José F. Oliva serves as Deputy Chief of Staff for Guilford County Schools (GCS). Serving nearly 70,000 students, GCS is the third-largest school district in North Carolina and the 50th largest in the U.S. Before GCS, José held positions with Replacements, Ltd., and the Z. Smith Reynolds Foundation. In addition, he has served in various state and national leadership roles and boards. José earned his bachelor’s degree in economics and political science from Guilford College and is a candidate for a master’s of public affairs at Indiana University-Bloomington’s Paul O’Neill School of Environmental and Public Affairs.

Kerrie Stewart (Co-Chair) serves as the Special Assistant to the Council on University Community, the Chancellor’s advisory committee on campus diversity at UNC Charlotte. She coordinates the Chancellor’s Diversity Challenge Fund, and works with the ADVANCE FADO to promote diversity within the faculty. Kerrie is originally from Louisiana and graduated from Xavier University in New Orleans. She received an MA in Sociology from UNC Charlotte, where she assisted with research on race and gender composition and academic achievement, and the impact of diversity on student outcomes. She is passionate about many social justice efforts and is active in advocacy for the well-being of women and girls.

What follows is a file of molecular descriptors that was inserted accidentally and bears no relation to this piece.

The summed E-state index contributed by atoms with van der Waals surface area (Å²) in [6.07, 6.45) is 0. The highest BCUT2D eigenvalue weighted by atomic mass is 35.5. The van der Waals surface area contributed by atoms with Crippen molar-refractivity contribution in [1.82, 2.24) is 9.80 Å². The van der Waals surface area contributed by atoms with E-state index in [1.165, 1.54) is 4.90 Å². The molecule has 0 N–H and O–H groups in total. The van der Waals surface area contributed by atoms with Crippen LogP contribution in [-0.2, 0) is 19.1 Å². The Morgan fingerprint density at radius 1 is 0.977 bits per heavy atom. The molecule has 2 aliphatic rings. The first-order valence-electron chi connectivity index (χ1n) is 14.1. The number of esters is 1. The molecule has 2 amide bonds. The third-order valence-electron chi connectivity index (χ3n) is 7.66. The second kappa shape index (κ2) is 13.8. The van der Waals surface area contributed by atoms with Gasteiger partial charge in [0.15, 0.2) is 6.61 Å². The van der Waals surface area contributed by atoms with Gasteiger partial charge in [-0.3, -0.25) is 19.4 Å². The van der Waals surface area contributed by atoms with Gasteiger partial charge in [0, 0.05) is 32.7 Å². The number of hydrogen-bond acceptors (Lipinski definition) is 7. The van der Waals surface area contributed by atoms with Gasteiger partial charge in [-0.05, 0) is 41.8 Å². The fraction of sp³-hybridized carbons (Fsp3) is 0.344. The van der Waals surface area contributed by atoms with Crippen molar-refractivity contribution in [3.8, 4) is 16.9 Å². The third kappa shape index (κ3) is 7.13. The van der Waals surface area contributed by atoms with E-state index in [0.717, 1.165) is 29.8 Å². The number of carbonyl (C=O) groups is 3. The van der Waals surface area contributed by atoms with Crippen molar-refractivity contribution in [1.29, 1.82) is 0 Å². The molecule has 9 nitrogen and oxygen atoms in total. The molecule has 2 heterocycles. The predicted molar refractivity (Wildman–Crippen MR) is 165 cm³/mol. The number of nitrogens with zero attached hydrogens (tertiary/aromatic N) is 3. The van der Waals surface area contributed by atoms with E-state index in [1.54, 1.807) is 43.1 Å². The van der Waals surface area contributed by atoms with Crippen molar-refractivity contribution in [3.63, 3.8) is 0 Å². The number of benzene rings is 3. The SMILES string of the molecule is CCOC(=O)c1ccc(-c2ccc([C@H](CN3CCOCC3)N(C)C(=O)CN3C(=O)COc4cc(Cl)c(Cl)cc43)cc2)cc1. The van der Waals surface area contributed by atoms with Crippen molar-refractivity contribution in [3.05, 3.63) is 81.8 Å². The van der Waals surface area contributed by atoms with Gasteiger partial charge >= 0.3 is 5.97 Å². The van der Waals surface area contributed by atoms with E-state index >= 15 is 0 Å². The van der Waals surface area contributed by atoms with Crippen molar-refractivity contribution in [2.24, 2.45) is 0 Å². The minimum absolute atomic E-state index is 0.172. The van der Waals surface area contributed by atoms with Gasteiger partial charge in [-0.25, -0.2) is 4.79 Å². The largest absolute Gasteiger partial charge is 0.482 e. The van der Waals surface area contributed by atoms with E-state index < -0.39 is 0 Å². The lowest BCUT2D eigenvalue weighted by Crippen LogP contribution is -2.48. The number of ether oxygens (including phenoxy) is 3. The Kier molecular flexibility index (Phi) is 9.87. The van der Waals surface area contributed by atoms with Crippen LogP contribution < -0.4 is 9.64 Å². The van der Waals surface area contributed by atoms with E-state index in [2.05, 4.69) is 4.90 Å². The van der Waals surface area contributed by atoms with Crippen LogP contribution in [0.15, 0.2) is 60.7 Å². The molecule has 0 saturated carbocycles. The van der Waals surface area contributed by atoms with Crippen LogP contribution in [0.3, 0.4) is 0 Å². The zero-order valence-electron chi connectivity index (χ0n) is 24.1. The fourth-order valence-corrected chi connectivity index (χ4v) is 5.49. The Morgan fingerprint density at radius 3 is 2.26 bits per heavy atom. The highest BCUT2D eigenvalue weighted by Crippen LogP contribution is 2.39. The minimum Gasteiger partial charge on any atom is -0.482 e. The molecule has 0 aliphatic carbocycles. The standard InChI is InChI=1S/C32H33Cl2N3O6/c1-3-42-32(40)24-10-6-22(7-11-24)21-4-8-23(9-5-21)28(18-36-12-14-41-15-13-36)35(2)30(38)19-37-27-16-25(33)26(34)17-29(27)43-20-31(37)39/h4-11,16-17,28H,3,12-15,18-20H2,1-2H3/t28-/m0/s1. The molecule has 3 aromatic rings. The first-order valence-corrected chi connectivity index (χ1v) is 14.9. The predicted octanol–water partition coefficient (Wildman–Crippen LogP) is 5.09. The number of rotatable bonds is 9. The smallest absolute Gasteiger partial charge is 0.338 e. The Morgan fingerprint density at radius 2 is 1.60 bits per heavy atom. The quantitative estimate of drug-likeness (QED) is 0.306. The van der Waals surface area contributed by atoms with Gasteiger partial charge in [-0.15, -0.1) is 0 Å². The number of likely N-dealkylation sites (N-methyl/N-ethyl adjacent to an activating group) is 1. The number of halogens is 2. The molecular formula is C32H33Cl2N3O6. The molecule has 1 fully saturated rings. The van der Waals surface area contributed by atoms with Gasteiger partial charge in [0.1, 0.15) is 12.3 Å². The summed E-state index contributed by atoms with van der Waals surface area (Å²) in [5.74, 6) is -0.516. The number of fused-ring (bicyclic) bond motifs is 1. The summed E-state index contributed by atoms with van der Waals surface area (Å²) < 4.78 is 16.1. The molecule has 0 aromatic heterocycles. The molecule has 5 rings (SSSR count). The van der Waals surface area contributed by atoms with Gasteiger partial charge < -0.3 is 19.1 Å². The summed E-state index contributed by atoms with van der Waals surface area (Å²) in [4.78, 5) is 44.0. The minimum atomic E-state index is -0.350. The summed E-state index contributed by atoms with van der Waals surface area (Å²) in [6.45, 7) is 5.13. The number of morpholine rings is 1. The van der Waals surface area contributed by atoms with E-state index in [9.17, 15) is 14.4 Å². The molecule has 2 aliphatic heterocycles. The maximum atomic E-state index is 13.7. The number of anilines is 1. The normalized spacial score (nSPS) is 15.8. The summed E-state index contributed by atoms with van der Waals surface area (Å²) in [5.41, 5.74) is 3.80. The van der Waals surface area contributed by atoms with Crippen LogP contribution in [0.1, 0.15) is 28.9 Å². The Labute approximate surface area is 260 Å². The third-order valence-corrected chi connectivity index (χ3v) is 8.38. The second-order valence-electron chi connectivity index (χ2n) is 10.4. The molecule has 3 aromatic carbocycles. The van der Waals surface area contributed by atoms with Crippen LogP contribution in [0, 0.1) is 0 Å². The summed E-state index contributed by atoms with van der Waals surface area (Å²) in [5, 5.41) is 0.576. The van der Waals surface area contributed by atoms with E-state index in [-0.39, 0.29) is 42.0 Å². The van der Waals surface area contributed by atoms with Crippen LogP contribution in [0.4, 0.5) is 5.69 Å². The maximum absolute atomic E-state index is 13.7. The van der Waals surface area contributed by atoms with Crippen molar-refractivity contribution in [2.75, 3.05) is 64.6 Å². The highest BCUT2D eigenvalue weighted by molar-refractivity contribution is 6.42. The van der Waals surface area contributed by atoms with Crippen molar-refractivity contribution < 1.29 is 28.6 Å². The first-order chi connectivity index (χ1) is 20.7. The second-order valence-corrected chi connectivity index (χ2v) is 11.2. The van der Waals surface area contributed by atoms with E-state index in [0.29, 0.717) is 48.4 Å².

Chandra Taylor serves as a senior attorney with the Southern Environmental Law Center where she specializes in transportation and land use issues. She previously worked for the Center for Responsible Lending in Durham and the Financial Protection Law Center in Wilmington. Chandra has undergraduate and law degrees from the University of North Carolina at Chapel Hill.